JOFRED ESTILO • TULPA
Two months since his KOJI produced single “CHOPPAS” featuring fellow PVTSTCK member, Ishmael Raps, Jofred Estilo pops out with his awaited TULPA project. The project, exclusively recorded and mixed at PVTSTCK Studios, is not only the fruition of Jofred’s hard work, but also his daily pilgrimage from Joliet to Chicago. The new album is a sonic patchwork of collaborations, the many creative relationships Jofred has fostered over the years. TULPA features production from DJ of the Innovatorz, Meltycanon, Japan’s P&K, New Zealand’s KOJI and of course his very own Chinza Fly’s Rob Lyrical. Now that the new project is here, Jofred looks to set the tone for the next level in his career.
Not only did he turn 24 on August 3rd, Jofred also made an appearance at All Smileslast Friday at Tonic Room. Jofred also hit the road for Las Vegas and L.A. this month too. Judging by the flicks we saw from his trip to Los Angeles, there might be a Chinza Fly, Mike Gao, and Dumbfoundead collaboration to lookout for. He’ll also be live in effect at Reggies tomorrow night, alongside MFN Melo, Sunde`, Marvelous, and KAMI for Neon Raps with Dj sets by SqueakPivot. I had a few questions for Jofred about the new project he dropped today, take a look at what he had to say.
How does the title of the project relate to what you’re going through now?
Well first, essentially what a tulpa is, is a psychological term meant for creating, um, I guess essentially a clone of yourself. You personify subconscious thoughts to the point they become a reality. So let’s say that you sit yourself in a room, and everyday for an hour or two you force yourself to imagine and have a conversation with a copy of yourself. And eventually it becomes real enough to the point you no longer have to think of him, he’s just there in the room when you walk in. And that person is everything that you are as well the subconscious things you don’t really think about. But for TULPA, I created a city out of my own thoughts and imagination and a lot of these tracks are maybe situations that happened in that city, and they all correlate with the artwork.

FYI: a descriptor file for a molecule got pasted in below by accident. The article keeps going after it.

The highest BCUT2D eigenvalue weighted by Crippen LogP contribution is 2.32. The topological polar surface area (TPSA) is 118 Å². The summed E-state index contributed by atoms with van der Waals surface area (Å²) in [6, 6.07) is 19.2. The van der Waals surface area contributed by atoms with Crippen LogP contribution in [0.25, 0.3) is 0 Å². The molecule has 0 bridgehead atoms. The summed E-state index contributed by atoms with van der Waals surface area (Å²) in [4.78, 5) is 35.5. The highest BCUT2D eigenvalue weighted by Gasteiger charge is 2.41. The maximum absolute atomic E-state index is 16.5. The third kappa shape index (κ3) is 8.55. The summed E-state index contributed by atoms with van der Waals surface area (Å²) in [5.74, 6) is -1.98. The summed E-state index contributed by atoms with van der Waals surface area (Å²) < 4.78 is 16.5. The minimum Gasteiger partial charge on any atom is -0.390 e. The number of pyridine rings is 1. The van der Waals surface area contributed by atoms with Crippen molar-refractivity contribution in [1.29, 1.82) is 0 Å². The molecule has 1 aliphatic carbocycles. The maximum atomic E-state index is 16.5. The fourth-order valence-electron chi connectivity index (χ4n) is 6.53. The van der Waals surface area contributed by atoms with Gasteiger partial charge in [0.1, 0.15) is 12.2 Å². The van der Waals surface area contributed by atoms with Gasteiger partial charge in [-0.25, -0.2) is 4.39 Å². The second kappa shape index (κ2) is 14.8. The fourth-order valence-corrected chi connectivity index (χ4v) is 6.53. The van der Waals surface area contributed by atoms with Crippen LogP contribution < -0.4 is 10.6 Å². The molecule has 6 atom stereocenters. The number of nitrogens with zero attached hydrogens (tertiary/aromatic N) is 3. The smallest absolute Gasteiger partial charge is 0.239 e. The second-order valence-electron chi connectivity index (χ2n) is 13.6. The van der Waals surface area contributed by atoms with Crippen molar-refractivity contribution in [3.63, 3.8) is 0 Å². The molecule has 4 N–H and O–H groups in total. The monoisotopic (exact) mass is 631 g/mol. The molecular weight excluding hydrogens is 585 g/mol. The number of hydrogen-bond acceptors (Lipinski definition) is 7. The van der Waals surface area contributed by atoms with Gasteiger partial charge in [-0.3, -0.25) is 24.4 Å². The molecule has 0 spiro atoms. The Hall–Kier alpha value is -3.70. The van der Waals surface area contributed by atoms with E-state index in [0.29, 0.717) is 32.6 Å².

It relates to my life right now because I have a lot of things going on that I spoke into existence. I’m doing a lot of the things I said I was going to do, and I just talked about it to the point that it became a reality. That’s really the whole thing about TULPA, it’s about striving to do what you want to do, make what you want happen.
Did your approach for the project change over time, or would you say you kept the same headspace for the entirety of the project?
My project definitely did change over time. I made three mixtapes over the span of three, three and a half years. Obviously this is the final cut, you know the final, updated version of the music I’ve been making. In this final version of TULPA that I am conveying to the world, my headspace is at a clarity and with a better sense of direction of where I want to go and what kind of sound I want. And it’s in more of a positive headspace. In the old version I was going through a lot of things, I was still in school, I was struggling with how I wanted to go about attempting a rap career as an Asian American you know. The first Tulpa was aggressive, almost something that would make you apprehensive, and the one I have now still has that sense of hunger, or that urgency you find in someone who comes from these impoverished areas, but it still gives you a brighter balance of sounds, more of that uplifting energy. With this final version of TULPA, you get a more balanced person, I feel like you can feel that sense of growth in the project.
If you could’ve had a feature verse from any artist alive or dead, who would it be?
Kid Cudi. As weird as that sounds, I’m a huge Kid Cudi fan, you might be able to tell by my music. But if I had to choose like a “cop out” type of feature, Drake or Kanye would be a given. But if I had to choose someone I really wanted to create some shit with, Kid Cudi.